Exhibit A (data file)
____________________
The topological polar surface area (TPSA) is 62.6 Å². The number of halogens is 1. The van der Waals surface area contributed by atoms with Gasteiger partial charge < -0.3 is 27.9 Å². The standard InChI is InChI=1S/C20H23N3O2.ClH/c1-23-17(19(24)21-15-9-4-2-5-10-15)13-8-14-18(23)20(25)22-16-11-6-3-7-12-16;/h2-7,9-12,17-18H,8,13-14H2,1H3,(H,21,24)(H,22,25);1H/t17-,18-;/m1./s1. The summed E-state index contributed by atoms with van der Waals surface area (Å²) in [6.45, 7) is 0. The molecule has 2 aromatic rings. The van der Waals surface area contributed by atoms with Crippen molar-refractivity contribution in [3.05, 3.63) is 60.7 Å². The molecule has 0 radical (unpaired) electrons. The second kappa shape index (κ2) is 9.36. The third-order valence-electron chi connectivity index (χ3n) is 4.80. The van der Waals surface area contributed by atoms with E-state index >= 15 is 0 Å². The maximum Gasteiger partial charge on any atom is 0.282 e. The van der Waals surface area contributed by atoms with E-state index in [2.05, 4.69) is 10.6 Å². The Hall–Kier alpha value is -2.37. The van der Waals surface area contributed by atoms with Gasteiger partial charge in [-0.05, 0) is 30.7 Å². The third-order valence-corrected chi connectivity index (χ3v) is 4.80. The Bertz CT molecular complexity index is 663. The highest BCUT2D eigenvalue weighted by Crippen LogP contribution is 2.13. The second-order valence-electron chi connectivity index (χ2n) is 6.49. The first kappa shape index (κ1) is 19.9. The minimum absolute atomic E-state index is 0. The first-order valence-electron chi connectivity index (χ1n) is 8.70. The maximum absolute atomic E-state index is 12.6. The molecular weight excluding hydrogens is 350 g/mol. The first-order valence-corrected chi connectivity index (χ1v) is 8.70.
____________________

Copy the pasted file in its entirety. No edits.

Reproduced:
The topological polar surface area (TPSA) is 62.6 Å². The number of halogens is 1. The van der Waals surface area contributed by atoms with Gasteiger partial charge < -0.3 is 27.9 Å². The standard InChI is InChI=1S/C20H23N3O2.ClH/c1-23-17(19(24)21-15-9-4-2-5-10-15)13-8-14-18(23)20(25)22-16-11-6-3-7-12-16;/h2-7,9-12,17-18H,8,13-14H2,1H3,(H,21,24)(H,22,25);1H/t17-,18-;/m1./s1. The summed E-state index contributed by atoms with van der Waals surface area (Å²) in [6.45, 7) is 0. The molecule has 2 aromatic rings. The van der Waals surface area contributed by atoms with Crippen molar-refractivity contribution in [3.05, 3.63) is 60.7 Å². The molecule has 0 radical (unpaired) electrons. The second kappa shape index (κ2) is 9.36. The third-order valence-electron chi connectivity index (χ3n) is 4.80. The van der Waals surface area contributed by atoms with E-state index >= 15 is 0 Å². The maximum Gasteiger partial charge on any atom is 0.282 e. The van der Waals surface area contributed by atoms with E-state index in [2.05, 4.69) is 10.6 Å². The Hall–Kier alpha value is -2.37. The van der Waals surface area contributed by atoms with Gasteiger partial charge in [-0.05, 0) is 30.7 Å². The third-order valence-corrected chi connectivity index (χ3v) is 4.80. The Bertz CT molecular complexity index is 663. The highest BCUT2D eigenvalue weighted by Crippen LogP contribution is 2.13. The second-order valence-electron chi connectivity index (χ2n) is 6.49. The first kappa shape index (κ1) is 19.9. The minimum absolute atomic E-state index is 0. The first-order valence-electron chi connectivity index (χ1n) is 8.70. The maximum absolute atomic E-state index is 12.6. The molecular weight excluding hydrogens is 350 g/mol. The first-order valence-corrected chi connectivity index (χ1v) is 8.70.